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Spuck: Poppea // Poppea [Gauthier Dance] Blu-ray Review

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The Performance

[Rating:3.5/5]

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Based on Claudio Monteverdi’s final opera, L’Incoronazione di Poppea (The Coronation of Poppea), this Christian Spuck-choreographed ballet, Poppea//Poppea retells a story of a fatal love affair between Roman Emperor Nero and his mistress Poppea.

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Taken from actual ancient historical accounts, the Emperor has tired of his wife, Empress Ottavia, and become besotted with the young courtesan, Poppea. Poppea is also being pursued by Ottone but he is rebuffed as she sees the Emperor as her gateway to the royal life.

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After Nero has Ottavia murdered, his tutor, the famed Seneca, expresses outrage at this despicable deed. As punishment for his public denunciation of the Emperor, he is ordered to commit suicide.

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In the end, lust, carnal love, and betrayal are rewarded as Poppea gets her wish and becomes Empress as she marries her Emperor Nero.

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This 2013 Dance Company Theaterhaus Stuttgart production received a 2012 Best Choreography prize for Herr Spuck at the Danza&Danza Awards. The nineteen scenes or tableaux range from solo dances, to pas de deux, to full ensemble numbers involving all ten dancers. A narrator introduces the characters and also several of the dance numbers.

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The soundtrack is a pre-recorded pastiche of Monteverdi’s original music, augmented by a wide range of styles including Martin Donner, Cat Power, Emiliana Torrini, Robert Schumann, John Paul von Westhoff, and Francesco Geminani.

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Regarding Spuck’s choreography itself, like the music, it is an amalgam of styles, ranging from classic ballet to contemporary influences like the legendary choreographer Pina Bausch.  Acknowledging the eclectic nature of the music involved and its inherent rhythms, Spuck makes the critical coordination of steps to notes work amazingly well.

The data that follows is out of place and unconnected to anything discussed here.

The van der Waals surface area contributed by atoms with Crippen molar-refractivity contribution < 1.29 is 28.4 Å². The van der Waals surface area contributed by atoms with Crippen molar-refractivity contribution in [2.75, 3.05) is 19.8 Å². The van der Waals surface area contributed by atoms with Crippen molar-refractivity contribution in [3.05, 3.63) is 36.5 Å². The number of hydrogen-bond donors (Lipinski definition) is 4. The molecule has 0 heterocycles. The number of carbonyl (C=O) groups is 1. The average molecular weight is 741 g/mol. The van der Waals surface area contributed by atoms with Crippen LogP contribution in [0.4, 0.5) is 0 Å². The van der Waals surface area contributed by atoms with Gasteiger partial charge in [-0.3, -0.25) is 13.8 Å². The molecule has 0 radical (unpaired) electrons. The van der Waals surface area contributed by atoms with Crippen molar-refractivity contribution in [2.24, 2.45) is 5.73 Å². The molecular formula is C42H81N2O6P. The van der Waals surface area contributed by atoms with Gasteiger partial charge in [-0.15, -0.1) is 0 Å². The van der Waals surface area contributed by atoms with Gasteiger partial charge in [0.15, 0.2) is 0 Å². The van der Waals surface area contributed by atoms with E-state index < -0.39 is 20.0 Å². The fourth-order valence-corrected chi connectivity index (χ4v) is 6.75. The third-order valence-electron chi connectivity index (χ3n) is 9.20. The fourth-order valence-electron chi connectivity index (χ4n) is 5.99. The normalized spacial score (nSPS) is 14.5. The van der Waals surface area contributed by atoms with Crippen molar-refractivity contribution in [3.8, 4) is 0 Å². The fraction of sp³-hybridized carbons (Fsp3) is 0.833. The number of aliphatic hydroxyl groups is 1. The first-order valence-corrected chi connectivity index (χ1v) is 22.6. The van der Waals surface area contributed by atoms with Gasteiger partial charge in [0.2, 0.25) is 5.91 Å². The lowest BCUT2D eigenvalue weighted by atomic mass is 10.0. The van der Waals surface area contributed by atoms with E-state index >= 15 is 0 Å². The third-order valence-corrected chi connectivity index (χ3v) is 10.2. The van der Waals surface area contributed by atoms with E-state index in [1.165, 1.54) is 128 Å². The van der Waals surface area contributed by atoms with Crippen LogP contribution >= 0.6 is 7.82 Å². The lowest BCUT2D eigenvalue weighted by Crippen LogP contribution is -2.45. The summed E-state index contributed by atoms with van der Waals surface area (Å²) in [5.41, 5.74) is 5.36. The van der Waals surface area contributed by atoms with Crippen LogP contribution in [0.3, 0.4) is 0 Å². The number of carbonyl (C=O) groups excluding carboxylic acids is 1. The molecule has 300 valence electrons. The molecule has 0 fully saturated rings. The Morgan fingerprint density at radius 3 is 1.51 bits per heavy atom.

Video Quality

[Rating:3.5/5]

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This high-definition film has a modicum of motion artifact, making one wish that it had been videographed instead. The stage is also quite dark most of the time as are the dancers’ costumes, the only bright spots being their faces, hands, legs and feet. The limited ambient lighting leads to a softening of details and muting of what limited color palette there is. Camera coverage of the stage and dancers is excellent. A large projection screen mounted above the stage adds occasional story elements as in Ottavia’s assassination scene suspended in a water bath. [Note: Only the 2D version was addressed in this review]

Audio Quality

[Rating:4/5]

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Given that, with the exception of the narrator, all of the music is prerecorded and played over the theater’s loudspeaker system, the surround soundtrack is mighty good and reasonably atmospheric. In comparison, the LPCM stereo version is very little different from the DTS-HD Master Audio 5.1 alternative, although the latter is a bit airier.

Supplemental Materials

[Rating:2/5]

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As a bonus, there is Threesome (DTS-HD Master Audio 5.1 48kHz/24-bit) (5:27) that is a pas de trois, choreographed by Eric Gauthier with music by Rene Aubry. It is a seductively danced short routine that is a beautifully shot realization of a ménage à trois that repeatedly crosses lines. A program booklet outlines the dance numbers, cast and production credits and offers a brief essay on choreographer Spuck and this ballet.

The Definitive Word

Overall:

[Rating:3.5/5]

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Contemporary ballet has frequently been a case of hits and misses. Poppea//Poppea has many more of the former than the latter and turns in an enjoyable 75-minute collection of attention-getting dance numbers, smartly matched with some very interesting musical choices. While the visual aspects of this film are not up to the best hi-def Blu-rays, they are more than sufficient to get the impact of the dances to the viewers. Definitely worth checking this one out. Even if you are a traditional balletomane,  you will not come away disappointed.

Additional Screen Captures

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